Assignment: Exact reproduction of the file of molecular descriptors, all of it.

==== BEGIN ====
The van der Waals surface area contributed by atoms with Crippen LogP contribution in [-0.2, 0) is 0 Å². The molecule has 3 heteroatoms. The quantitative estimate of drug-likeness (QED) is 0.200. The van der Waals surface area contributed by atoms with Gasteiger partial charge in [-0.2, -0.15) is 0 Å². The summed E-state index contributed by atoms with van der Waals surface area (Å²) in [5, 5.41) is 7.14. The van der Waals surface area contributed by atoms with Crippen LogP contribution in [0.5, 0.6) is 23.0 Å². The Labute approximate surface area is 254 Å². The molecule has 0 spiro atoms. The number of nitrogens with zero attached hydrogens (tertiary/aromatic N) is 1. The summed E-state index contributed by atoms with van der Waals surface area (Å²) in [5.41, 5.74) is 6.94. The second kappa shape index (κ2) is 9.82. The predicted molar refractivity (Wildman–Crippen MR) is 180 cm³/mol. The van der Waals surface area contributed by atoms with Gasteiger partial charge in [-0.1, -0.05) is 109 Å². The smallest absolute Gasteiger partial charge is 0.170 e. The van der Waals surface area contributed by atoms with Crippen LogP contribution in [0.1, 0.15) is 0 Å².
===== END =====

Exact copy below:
The van der Waals surface area contributed by atoms with Crippen LogP contribution in [-0.2, 0) is 0 Å². The molecule has 3 heteroatoms. The quantitative estimate of drug-likeness (QED) is 0.200. The van der Waals surface area contributed by atoms with Gasteiger partial charge in [-0.2, -0.15) is 0 Å². The summed E-state index contributed by atoms with van der Waals surface area (Å²) in [5, 5.41) is 7.14. The van der Waals surface area contributed by atoms with Crippen LogP contribution in [0.5, 0.6) is 23.0 Å². The Labute approximate surface area is 254 Å². The molecule has 0 spiro atoms. The number of nitrogens with zero attached hydrogens (tertiary/aromatic N) is 1. The summed E-state index contributed by atoms with van der Waals surface area (Å²) in [5.41, 5.74) is 6.94. The second kappa shape index (κ2) is 9.82. The predicted molar refractivity (Wildman–Crippen MR) is 180 cm³/mol. The van der Waals surface area contributed by atoms with Gasteiger partial charge in [-0.1, -0.05) is 109 Å². The smallest absolute Gasteiger partial charge is 0.170 e. The van der Waals surface area contributed by atoms with Crippen LogP contribution in [0.1, 0.15) is 0 Å².